JETS goalkeeping coach Clint Gosling has never had anyone work harder.
On the pitch, in the gym, studying videos, prehab, rehab ... anything that will provide an edge.
Going back to the Newcastle Breakers days, Gosling has had some of the best shot-stoppers in the country under his care.
But none – not even Socceroo Ante Covic – have the insatiable appetite for work that Jack Duncan possesses.
‘‘You can see the ambition in his eyes,’’ said Gosling, who is also goalkeeping coach for the New Zealand national team.
‘‘He just wants to learn. He is like a sponge. Whether it is strengthening his body, eating the right food, doing the right things, getting enough sleep, not going out and drinking beers ... he does all the right things. He ticks all the boxes.’’
That hard yakka and determination came to the fore on Saturday night when the 18-year-old was pitched into the fray for his A-League debut against champions Brisbane Roar at Ausgrid Stadium.
First-choice keeper Ben Kennedy had been carried off on a stretcher after he suffered concussion in a collision with teammate Tarek Elrich. The Jets were up 1-0 and had all the momentum.
Regular back-up Matt Nash was in the stands nursing a strained adductor.
Duncan had warmed the bench before but nothing compares to the moment you cross the white line for the first time.
‘‘You don’t get time to think about it,’’ Duncan said.
‘‘Straight away you are in the action.’’
Unfortunately one of the first acts the young gloveman had to perform was to retrieve the ball from the back of his net.
The defence failed to handle a cross from Issey Nakajima-Farran and Brazilian Henrique snuck in at the back post to slot home.
Perhaps Duncan could have done more. Either way it was far from the start he had hoped for.
But thankfully his instincts and technique, honed from hours on the training pitch, came through.
‘‘You have to put it out of your head straight away,’’ Duncan said.
‘‘The crowd was awesome. They got right behind me and gave me a lot of encouragement which was a big help. Every touch I got they were cheering.’’
He made a good save low to his left at the near post, was confident coming off his line and played out well from the back despite the pressing pressure of the Roar.
‘‘I did get a little bit of shock by the pace of the game,’’ he admitted.
There was little Duncan could do to prevent the Roar’s winner, a curling first-time strike by James Meyer which nestled into the top left corner.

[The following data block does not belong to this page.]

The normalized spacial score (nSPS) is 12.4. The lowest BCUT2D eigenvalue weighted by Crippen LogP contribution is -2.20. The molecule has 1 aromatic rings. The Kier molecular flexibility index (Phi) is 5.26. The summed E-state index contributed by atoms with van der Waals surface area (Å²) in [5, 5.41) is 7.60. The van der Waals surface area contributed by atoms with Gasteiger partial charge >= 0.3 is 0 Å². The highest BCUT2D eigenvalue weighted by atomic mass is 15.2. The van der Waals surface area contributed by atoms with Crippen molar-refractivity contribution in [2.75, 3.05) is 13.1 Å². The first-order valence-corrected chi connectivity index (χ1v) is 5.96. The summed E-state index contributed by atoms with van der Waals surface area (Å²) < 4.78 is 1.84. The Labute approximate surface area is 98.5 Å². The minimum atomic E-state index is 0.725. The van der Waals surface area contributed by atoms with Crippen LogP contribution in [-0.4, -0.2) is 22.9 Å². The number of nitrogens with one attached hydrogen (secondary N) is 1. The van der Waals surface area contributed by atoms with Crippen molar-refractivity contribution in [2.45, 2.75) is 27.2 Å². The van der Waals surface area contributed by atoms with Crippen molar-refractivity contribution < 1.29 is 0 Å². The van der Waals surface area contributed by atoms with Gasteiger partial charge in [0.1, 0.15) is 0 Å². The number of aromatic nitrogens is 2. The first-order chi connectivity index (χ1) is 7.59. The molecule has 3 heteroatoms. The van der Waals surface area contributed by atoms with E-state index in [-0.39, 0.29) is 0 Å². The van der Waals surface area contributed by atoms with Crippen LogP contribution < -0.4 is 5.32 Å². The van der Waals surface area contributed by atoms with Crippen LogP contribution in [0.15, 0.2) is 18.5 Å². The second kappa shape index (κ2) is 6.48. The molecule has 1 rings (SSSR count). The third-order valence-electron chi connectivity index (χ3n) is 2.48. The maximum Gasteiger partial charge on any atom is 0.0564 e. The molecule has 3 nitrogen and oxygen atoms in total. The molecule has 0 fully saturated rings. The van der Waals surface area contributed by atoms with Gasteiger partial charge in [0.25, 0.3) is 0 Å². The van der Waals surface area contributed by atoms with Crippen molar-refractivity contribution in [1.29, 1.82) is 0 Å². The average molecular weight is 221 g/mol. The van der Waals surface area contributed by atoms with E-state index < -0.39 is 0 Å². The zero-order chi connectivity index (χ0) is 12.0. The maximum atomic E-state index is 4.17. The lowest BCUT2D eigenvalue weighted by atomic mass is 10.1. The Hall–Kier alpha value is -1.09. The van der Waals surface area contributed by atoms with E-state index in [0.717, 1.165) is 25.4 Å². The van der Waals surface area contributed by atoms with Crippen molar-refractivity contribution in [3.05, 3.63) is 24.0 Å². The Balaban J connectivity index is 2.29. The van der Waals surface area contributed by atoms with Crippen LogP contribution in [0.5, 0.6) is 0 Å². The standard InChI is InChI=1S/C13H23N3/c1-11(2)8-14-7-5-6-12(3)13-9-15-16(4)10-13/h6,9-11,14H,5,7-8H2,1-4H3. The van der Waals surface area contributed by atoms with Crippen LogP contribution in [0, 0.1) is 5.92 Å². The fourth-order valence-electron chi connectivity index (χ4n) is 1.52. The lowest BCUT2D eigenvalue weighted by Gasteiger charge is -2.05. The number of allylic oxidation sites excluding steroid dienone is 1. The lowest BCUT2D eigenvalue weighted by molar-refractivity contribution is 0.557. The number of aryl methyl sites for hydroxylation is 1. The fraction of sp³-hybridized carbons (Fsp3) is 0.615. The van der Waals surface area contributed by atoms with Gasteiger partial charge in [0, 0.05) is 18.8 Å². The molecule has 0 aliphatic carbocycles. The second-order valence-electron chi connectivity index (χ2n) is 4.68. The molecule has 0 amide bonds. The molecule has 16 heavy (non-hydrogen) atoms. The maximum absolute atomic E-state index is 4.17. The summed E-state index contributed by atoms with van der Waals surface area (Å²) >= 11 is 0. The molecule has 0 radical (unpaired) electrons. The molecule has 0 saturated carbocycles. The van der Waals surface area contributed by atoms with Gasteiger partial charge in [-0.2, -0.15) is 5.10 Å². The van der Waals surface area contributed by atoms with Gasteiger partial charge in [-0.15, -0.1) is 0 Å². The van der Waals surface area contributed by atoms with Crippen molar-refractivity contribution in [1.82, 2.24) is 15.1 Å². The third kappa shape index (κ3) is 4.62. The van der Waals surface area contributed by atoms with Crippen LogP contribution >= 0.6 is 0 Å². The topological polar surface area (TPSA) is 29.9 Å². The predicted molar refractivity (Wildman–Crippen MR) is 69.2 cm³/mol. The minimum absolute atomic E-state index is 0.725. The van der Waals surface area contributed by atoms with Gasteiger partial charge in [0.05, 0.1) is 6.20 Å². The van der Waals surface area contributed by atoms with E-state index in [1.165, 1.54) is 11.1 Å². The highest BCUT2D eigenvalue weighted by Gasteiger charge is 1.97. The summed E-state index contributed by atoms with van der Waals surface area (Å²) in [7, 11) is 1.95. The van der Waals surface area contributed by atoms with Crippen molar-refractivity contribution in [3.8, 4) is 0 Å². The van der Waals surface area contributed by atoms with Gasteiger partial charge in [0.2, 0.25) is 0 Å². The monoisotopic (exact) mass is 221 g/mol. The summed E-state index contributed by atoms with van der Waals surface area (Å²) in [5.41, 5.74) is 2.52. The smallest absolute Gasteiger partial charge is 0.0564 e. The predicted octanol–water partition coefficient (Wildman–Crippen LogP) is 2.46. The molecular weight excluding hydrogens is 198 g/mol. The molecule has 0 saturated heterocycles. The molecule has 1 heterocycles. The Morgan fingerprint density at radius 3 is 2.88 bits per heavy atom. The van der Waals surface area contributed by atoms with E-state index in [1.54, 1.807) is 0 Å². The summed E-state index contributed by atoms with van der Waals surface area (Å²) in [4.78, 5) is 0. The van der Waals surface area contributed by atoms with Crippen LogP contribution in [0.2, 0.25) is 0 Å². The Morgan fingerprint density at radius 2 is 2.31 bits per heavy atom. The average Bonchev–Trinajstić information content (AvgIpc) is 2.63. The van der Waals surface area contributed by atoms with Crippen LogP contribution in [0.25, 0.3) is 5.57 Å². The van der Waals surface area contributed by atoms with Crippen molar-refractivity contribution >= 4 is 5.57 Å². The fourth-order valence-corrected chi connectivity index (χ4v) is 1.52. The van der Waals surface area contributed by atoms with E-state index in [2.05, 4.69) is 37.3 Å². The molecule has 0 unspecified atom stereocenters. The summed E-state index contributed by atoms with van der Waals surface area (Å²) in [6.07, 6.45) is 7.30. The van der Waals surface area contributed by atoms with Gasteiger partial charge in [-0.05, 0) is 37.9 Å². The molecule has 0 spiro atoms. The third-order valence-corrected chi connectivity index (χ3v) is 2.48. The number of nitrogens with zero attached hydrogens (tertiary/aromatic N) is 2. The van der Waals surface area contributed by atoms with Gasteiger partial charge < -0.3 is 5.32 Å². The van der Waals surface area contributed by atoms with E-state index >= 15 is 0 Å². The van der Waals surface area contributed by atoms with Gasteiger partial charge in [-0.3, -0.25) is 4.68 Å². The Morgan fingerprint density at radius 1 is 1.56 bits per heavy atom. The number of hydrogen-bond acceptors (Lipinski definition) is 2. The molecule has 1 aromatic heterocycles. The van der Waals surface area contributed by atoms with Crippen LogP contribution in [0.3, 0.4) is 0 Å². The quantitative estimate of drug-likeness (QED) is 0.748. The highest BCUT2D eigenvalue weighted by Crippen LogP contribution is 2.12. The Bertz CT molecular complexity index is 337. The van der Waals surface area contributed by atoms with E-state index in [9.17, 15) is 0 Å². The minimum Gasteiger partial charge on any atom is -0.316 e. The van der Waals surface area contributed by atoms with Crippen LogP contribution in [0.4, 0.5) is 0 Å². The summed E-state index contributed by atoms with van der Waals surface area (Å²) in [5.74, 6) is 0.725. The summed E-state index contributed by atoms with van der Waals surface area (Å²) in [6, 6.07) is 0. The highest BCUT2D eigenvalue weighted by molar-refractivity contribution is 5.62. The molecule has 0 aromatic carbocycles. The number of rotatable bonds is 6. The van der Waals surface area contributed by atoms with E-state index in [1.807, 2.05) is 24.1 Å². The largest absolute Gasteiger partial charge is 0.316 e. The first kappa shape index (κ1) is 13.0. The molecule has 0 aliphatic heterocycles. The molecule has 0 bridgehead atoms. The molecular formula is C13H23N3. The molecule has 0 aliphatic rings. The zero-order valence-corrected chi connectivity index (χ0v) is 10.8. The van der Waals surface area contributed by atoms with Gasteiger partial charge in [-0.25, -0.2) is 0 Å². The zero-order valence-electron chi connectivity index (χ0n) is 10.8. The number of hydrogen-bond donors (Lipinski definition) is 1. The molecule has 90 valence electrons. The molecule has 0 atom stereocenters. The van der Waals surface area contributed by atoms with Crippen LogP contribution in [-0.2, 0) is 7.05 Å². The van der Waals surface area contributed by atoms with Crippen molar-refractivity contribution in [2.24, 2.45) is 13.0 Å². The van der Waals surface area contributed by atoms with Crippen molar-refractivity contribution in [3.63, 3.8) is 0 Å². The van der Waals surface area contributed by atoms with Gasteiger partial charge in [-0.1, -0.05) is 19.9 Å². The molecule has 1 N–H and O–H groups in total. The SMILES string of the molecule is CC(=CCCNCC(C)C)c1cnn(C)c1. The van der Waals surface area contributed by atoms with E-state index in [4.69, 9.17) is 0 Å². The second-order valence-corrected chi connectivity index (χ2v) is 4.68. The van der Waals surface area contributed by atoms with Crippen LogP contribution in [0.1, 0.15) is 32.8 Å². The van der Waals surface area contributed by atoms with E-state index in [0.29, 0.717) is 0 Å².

It was back to reality on Sunday when he resumed in goals for a Jets youth team who were punished 6-3 by the Roar in 36-degree heat at Adamstown Oval.
Kennedy had CT scans yesterday and is in doubt for the road trip to Adelaide on Friday.
Nash has returned to full training and barring a setback is likely to cover for Kennedy if needed.
‘‘Now that I have that experience obviously I want more,’’ Duncan said.
Jets coach Gary van Egmond has been impressed by Duncan’s drive and cool head and couldn’t fault his performance.
‘‘He’s ambitious and wants to succeed,’’ the coach said.
Saturday night’s unexpected cameo capped a memorable month after Duncan earned his first national team call-up for the Asian under-20 qualifiers in Malaysia where he helped the Young Socceroos progress to the next stage.
Born in Perth before moving to Sutherland with his family at age eight, Duncan is in his second season at the Jets.
After completing his Higher School Certificate 12 months ago, he relocated to Newcastle and moved into a boarding house in Hamilton.
He had been recommended to then Jets youth team coach Craig Deans by Mariners goalkeeper coach John Crawley, who had an academy which Duncan attended in Blacktown.
Mariners keeper and rising star Matthew Ryan was in the same academy squad.
Gosling has no doubts that Duncan has the potential to emulate the Mariners gloveman, who was close to man of the match in last year’s A-League grand final.
‘‘Saturday night will be good for him,’’ Gosling said.
‘‘I was more nervous than he was. His attitude was, ‘Give me a go, let me at it.’
‘‘He has a real hunger and is willing to do anything he can to reach his targets.
‘‘There are areas he needs to improve – his quickness of distribution, especially with his left foot – but he is getting there.’’
Duncan, who is also studying a science degree, is one of two apprentices at the Jets along with midfielder and youth team captain Jacob Pepper.
Kennedy followed a similar path, starting as a teenage trainee in inaugural season of the A-League before pitched into the hot seat in season two when Liam Reddy departed.
‘‘I was thinking that the other day,’’ Duncan said. ‘‘BK got his opportunity when he was young and took it. As a result he got a first team contract.
‘‘I’d like to follow in his footsteps. The whole decision to move up here was to push myself so that if the opportunity came, the hard work would come through.
‘‘It is nice to see some rewards, but I always want to get better.’’